love for all people (JL 2:13, JN 3:16). Even the wrath of God is an expression of His love.
Hebrews 12:4-11 offers the clue for harmonizing these two themes. This passage indicates that divine wrath during
earthly existence is intended as discipline: to teach people to repent of their hatefulness or faithlessness (PR
3:12, IS 33:14-15 RV 3:19) before they die, after which divine wrath will be experienced as just consequence without
the opportunity for repentance.
the triangulation technique to the reported execution of babies during the conquest of Canaan mentioned previously,
it seems probable that God’s plan of salvation for humanity required the inhabitants to permit the Israelite immigration
(JSH 9:24-26) and justified the destruction of those who opposed God’s will (DT 9:4-6). However, if a
righteous explanation for actions such as the killing of children cannot be found, then it should be considered
as historical or descriptive of what occurred rather than as pedagogical or prescriptive of how people should behave.
course, because God is loving and just, He does not tempt, trick, confuse or otherwise contribute to anyone’s
sinfulness. On the contrary, God must be doing all that He can do without abrogating justice
or volition to influence people not to be deceived and become self-condemned (JM 1:13-17, TIT 3:11, IS 45:19).
This realization should steer us away from the problematic opinion (a la Augustine via John Calvin) that God predestines
most people for hell and lead us to affirm free will as a paradoxical fact (DT 30:19). It is paradoxical,
because it affirms both that God is sovereign and that God chooses not to control all psychological/moral thinking,
because absolute determinism, even if it resulted in universal salvation, would nullify human responsibility and personality,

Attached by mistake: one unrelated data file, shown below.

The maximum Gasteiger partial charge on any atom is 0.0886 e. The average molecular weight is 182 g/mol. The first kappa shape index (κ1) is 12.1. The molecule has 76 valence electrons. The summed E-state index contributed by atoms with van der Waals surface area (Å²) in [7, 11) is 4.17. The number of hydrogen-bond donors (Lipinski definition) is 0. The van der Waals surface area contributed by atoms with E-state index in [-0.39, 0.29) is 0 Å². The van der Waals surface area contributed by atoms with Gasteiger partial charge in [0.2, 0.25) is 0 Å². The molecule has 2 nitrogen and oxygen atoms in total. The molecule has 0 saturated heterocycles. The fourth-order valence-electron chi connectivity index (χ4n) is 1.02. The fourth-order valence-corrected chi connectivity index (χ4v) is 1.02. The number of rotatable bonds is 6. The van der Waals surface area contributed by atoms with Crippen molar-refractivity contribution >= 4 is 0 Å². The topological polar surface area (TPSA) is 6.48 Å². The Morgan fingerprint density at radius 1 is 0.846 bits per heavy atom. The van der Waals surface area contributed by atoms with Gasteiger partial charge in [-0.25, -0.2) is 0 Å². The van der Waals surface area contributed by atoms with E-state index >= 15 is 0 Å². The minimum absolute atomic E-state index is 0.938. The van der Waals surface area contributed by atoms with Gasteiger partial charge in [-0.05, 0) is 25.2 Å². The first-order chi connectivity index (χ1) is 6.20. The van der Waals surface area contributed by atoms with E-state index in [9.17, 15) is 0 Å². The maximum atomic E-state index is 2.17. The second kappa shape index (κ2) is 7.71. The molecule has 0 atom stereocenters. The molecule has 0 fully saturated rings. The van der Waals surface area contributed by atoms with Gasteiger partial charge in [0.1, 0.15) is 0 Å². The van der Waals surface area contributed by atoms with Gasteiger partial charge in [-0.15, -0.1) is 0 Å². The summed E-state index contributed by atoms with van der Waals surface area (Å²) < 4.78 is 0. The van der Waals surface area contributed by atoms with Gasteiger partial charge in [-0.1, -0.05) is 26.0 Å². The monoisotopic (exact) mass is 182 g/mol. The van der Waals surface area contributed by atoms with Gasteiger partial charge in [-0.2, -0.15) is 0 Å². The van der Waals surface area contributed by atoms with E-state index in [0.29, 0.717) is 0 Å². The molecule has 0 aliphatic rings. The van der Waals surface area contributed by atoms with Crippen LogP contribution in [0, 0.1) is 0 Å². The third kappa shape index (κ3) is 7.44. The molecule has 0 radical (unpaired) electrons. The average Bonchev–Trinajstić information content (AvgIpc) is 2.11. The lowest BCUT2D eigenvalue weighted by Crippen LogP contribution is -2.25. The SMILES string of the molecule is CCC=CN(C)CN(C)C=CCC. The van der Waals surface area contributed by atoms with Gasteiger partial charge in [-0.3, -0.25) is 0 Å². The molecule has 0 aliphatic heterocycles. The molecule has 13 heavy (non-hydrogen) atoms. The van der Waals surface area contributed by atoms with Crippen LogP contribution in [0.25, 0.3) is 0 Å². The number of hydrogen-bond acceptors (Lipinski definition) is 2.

making the biblical revelation irrelevant and absurd, which implicitly assumes that God enables humans to have moral
free will (MFW).
II. This leads us to consider a second problematic issue: reconciling
God’s power and love with the fact of evil and its consequence. A person might think that God
would not permit evil, suffering and hell to exist. Even many theists wonder why God would permit these
negatives. Determinists or people who are mystified by evil and repulsed by its punishment do not realize that
the essential aspect of being a human rather than a robot or subhuman creature is MFW, which is what enables
a person to experience love and meaning. This is what makes us different from animals, whose behavior is
governed mainly by instinct. This is what it means to be created in God’s image. God
could not force people to return His love without abrogating their humanity. If God were to
zap ungodly souls, it would be tantamount to forcing conversions at gunpoint, which would not be free and genuine.
If God were to prevent people from behaving hatefully, then He would need to prevent them from thinking evilly, which